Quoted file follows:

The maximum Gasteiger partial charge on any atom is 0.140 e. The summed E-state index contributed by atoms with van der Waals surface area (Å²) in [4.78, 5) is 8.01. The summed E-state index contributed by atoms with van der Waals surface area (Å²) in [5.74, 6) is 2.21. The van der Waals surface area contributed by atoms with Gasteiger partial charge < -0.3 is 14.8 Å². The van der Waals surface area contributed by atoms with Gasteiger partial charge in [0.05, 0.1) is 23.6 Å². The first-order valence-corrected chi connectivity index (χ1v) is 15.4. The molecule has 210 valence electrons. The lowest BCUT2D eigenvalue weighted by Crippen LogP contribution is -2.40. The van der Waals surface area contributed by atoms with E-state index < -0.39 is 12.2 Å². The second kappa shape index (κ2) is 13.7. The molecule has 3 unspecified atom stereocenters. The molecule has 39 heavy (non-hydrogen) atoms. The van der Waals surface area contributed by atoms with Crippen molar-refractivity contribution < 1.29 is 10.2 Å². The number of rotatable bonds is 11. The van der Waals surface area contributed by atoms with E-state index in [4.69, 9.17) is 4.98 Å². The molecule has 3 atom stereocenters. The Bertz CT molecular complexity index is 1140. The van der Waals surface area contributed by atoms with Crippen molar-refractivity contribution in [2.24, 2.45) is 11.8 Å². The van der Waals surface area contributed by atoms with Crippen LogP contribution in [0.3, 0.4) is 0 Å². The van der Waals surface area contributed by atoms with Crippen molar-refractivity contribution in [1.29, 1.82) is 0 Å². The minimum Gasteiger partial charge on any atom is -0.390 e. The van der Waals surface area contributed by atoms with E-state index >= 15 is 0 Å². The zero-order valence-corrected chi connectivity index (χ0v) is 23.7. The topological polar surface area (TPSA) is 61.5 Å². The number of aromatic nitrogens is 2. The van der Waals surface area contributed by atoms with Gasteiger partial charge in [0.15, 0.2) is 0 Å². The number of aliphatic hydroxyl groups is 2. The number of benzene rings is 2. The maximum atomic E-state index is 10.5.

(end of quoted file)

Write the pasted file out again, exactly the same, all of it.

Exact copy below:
The maximum Gasteiger partial charge on any atom is 0.140 e. The summed E-state index contributed by atoms with van der Waals surface area (Å²) in [4.78, 5) is 8.01. The summed E-state index contributed by atoms with van der Waals surface area (Å²) in [5.74, 6) is 2.21. The van der Waals surface area contributed by atoms with Gasteiger partial charge < -0.3 is 14.8 Å². The van der Waals surface area contributed by atoms with Gasteiger partial charge in [0.05, 0.1) is 23.6 Å². The first-order valence-corrected chi connectivity index (χ1v) is 15.4. The molecule has 210 valence electrons. The lowest BCUT2D eigenvalue weighted by Crippen LogP contribution is -2.40. The van der Waals surface area contributed by atoms with E-state index < -0.39 is 12.2 Å². The second kappa shape index (κ2) is 13.7. The molecule has 3 unspecified atom stereocenters. The molecule has 39 heavy (non-hydrogen) atoms. The van der Waals surface area contributed by atoms with Crippen molar-refractivity contribution < 1.29 is 10.2 Å². The number of rotatable bonds is 11. The van der Waals surface area contributed by atoms with E-state index in [4.69, 9.17) is 4.98 Å². The molecule has 3 atom stereocenters. The Bertz CT molecular complexity index is 1140. The van der Waals surface area contributed by atoms with Crippen molar-refractivity contribution in [2.24, 2.45) is 11.8 Å². The van der Waals surface area contributed by atoms with Crippen LogP contribution in [0.3, 0.4) is 0 Å². The van der Waals surface area contributed by atoms with Crippen molar-refractivity contribution in [1.29, 1.82) is 0 Å². The minimum Gasteiger partial charge on any atom is -0.390 e. The van der Waals surface area contributed by atoms with E-state index >= 15 is 0 Å². The zero-order valence-corrected chi connectivity index (χ0v) is 23.7. The topological polar surface area (TPSA) is 61.5 Å². The number of aromatic nitrogens is 2. The van der Waals surface area contributed by atoms with Gasteiger partial charge in [0.15, 0.2) is 0 Å². The number of aliphatic hydroxyl groups is 2. The number of benzene rings is 2. The maximum atomic E-state index is 10.5.